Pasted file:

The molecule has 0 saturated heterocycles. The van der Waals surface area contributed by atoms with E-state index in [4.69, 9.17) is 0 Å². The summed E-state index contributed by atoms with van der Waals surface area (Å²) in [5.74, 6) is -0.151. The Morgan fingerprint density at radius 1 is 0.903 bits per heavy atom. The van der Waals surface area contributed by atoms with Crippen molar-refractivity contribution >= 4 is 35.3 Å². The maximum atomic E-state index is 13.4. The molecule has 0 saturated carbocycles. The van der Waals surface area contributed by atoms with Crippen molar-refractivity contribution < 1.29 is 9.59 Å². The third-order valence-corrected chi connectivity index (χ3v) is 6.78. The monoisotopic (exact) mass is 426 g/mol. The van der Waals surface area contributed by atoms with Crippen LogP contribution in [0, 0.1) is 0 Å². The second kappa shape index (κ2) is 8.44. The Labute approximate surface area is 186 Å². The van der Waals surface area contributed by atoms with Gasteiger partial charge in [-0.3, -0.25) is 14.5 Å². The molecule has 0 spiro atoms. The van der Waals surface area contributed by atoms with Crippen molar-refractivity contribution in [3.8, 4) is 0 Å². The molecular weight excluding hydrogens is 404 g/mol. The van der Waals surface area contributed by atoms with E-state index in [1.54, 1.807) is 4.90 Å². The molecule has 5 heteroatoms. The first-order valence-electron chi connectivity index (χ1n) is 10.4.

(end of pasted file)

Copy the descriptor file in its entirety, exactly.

The molecule has 0 saturated heterocycles. The van der Waals surface area contributed by atoms with E-state index in [4.69, 9.17) is 0 Å². The summed E-state index contributed by atoms with van der Waals surface area (Å²) in [5.74, 6) is -0.151. The Morgan fingerprint density at radius 1 is 0.903 bits per heavy atom. The van der Waals surface area contributed by atoms with Crippen molar-refractivity contribution >= 4 is 35.3 Å². The maximum atomic E-state index is 13.4. The molecule has 0 saturated carbocycles. The van der Waals surface area contributed by atoms with Crippen molar-refractivity contribution < 1.29 is 9.59 Å². The third-order valence-corrected chi connectivity index (χ3v) is 6.78. The monoisotopic (exact) mass is 426 g/mol. The van der Waals surface area contributed by atoms with Crippen LogP contribution in [0, 0.1) is 0 Å². The second kappa shape index (κ2) is 8.44. The Labute approximate surface area is 186 Å². The van der Waals surface area contributed by atoms with Gasteiger partial charge in [-0.3, -0.25) is 14.5 Å². The molecule has 0 spiro atoms. The van der Waals surface area contributed by atoms with Crippen molar-refractivity contribution in [3.8, 4) is 0 Å². The molecular weight excluding hydrogens is 404 g/mol. The van der Waals surface area contributed by atoms with E-state index in [1.54, 1.807) is 4.90 Å². The molecule has 5 heteroatoms. The first-order valence-electron chi connectivity index (χ1n) is 10.4.